The worst case rational scenario is that MH17 was mistaken for a military aircraft ie they were defending themselves in a war and mistakenly shot down the jet? There is no sensible rational reason to blame Putin yet that’s exactly what all the press did. Again avoiding the bigger picture of who was actually attacking who.

(Infamous Sun headline, pictured)

All these newspapers were all carrying the exact same illogical argument which makes you question how, why? Either they are full of bias.. or else there is a less savoury reason there was an intention to blame it on Russia for other reasons.

I became interested and started following your work after the overthrow of the government in Kiev. When the troops and tanks started heading east how western governments backed it all when it was so obviously wrong.

(One of my early videos, Slavyansk, April 2014, a local militia blockpost attacked by Ukrainian forces)

I was pretty shocked to see how the EU who were supposed to be guarantors of the agreement between Yanukovych (pictured) and the opposition simply ignored the agreement signed… European values? That incident really put me off the EU. They actually supported a coup – just look how they treat Catalonia now for a taste of hypocrisy.

You were one of the few people reporting on the situation so I started watching your videos. When the Crimea stuff started happening and everyone started talking about the infamous little green men “were they or were they not Russian soldiers” thing was it didn’t really have any relevance to what was happening, a coup had taken place in Kiev! Why was that ok?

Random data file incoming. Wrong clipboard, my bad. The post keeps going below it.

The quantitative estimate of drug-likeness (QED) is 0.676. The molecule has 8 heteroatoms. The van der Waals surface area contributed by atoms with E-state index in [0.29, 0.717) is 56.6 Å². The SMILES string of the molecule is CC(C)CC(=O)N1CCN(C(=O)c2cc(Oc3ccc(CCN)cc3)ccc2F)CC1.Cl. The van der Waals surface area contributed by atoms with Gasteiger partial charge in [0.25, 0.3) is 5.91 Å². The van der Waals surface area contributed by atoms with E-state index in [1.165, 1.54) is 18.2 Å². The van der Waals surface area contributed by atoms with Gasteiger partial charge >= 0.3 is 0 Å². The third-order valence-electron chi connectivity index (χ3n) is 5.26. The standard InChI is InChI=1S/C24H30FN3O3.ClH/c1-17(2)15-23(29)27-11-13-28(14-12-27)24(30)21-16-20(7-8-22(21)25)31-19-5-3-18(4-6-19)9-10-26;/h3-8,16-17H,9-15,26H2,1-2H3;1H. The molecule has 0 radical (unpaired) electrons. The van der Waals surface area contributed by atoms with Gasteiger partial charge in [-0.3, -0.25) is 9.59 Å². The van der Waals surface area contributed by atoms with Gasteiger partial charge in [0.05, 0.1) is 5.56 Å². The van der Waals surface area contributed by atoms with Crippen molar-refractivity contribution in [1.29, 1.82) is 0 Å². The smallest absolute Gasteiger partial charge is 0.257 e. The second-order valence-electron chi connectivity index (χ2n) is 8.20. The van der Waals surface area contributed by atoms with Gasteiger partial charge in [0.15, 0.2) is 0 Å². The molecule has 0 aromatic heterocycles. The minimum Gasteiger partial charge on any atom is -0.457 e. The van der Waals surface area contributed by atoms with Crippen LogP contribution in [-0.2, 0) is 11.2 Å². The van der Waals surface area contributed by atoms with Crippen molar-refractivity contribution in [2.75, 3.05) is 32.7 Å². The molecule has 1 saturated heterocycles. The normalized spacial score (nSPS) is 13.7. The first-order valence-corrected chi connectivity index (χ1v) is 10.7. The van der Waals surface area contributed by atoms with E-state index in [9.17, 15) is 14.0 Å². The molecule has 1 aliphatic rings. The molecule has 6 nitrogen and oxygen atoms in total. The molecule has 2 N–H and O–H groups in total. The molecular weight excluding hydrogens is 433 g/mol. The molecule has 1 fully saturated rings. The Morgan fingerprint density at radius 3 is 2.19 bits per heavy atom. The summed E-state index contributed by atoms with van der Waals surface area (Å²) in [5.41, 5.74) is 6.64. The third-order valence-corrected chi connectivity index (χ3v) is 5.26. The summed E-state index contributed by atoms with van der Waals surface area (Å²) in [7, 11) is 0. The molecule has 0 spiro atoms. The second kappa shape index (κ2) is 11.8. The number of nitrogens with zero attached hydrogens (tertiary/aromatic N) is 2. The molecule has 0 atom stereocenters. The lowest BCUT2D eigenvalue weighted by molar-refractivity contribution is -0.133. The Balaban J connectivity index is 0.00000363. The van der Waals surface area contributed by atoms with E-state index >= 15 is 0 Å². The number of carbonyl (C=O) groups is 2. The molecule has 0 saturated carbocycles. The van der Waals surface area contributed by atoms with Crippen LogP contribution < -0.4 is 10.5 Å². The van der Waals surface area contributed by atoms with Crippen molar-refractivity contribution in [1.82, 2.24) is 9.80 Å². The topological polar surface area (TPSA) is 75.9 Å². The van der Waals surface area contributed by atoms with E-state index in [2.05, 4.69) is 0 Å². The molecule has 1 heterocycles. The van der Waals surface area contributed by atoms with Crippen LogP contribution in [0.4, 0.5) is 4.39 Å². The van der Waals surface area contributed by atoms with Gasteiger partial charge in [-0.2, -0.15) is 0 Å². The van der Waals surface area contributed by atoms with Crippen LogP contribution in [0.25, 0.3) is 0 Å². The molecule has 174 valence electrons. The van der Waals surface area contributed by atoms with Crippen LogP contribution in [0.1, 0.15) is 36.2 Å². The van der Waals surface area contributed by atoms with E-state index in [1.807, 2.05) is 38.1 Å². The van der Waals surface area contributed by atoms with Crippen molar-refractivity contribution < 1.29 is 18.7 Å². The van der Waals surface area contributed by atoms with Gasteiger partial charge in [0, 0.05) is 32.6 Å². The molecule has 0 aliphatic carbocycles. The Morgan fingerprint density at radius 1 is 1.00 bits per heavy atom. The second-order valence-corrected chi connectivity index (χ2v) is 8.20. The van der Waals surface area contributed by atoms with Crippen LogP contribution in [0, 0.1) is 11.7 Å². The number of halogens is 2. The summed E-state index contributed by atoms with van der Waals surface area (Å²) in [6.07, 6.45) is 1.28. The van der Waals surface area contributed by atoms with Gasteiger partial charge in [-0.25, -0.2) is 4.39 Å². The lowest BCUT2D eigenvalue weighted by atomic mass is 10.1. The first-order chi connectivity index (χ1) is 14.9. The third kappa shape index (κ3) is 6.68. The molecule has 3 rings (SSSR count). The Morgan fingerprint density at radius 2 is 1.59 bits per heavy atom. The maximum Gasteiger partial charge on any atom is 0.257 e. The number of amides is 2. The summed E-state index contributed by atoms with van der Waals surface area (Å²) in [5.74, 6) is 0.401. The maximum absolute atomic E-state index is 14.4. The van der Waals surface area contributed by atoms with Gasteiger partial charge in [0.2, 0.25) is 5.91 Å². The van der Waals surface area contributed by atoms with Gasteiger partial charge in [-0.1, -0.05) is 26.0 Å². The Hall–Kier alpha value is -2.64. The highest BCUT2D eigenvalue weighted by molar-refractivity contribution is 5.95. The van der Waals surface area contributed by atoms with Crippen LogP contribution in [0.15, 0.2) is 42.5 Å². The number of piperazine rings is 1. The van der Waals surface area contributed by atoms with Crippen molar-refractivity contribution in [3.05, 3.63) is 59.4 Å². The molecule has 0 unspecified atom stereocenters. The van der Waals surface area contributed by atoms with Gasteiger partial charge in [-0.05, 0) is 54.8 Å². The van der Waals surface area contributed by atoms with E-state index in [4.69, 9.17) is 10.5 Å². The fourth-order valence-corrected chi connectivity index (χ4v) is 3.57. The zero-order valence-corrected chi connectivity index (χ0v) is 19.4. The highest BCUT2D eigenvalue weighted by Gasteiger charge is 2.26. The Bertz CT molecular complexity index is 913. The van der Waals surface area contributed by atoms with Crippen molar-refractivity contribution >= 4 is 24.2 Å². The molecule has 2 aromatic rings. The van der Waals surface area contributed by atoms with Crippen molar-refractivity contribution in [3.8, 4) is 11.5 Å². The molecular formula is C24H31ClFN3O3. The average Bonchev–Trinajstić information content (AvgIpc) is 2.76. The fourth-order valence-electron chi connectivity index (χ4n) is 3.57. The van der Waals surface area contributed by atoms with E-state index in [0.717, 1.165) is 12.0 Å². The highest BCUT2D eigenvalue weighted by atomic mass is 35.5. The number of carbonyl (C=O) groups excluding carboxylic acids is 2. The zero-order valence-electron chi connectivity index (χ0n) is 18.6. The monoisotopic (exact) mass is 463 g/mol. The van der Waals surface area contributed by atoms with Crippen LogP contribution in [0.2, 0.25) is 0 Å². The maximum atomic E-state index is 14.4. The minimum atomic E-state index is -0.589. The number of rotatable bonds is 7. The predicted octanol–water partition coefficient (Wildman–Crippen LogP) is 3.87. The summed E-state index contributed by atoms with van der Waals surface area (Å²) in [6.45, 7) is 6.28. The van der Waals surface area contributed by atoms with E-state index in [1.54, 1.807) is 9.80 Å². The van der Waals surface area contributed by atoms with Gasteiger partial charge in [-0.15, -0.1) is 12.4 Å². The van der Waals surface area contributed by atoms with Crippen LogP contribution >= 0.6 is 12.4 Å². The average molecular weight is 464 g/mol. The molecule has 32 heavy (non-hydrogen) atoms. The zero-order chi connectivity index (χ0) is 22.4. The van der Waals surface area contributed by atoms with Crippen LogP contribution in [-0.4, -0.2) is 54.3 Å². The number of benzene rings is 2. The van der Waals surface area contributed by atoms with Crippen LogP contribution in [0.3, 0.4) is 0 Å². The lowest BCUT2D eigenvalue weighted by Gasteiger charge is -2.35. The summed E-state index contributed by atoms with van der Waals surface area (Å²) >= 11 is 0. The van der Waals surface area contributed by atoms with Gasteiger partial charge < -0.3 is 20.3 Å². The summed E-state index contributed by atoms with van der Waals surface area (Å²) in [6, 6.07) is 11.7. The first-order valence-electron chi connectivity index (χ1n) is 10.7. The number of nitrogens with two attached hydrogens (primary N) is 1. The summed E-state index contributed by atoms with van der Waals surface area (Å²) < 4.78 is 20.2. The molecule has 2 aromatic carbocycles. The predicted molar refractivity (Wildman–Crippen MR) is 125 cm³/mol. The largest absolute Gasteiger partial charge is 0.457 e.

(My video from Kiev, January 19th, 2014)

The lack of any greater unbiased perspective in the news (BBC speciality?) shows the narrowness of the debates in MSM these days.

Slowly it became apparent that the US was involved in the overthrow with things like the release of the Pyatt/Nuland tape (below) in which American diplomats were heard discussing who would be allowed in the new Ukrainian government! These facts was totally excluded from the western press not even recognised let alone discussed.

This injustice was racism, not for black people but for poor East Ukrainians. Such a bias in the press and with such disastrous results. Women going shopping killed in their own flats, kids playing football hit my mortar shells, dropping bombs on town halls blowing up innocent women and all these people were simply dropped by western press like Untermenschen. It was reprehensible and no one seemed to care.

So you were one of the few who was recording these events, I consider you did some kind of service to those poor people who died so unjustly in registering what happened to them. One had to cry seeing some of that shit.

(My video, Donetsk, January 2015)

GP: Your music has been an ever-present in my life for about 30 years. During some of the tougher times in Donbass, I remember listening to the song ‘I’ll Compete’.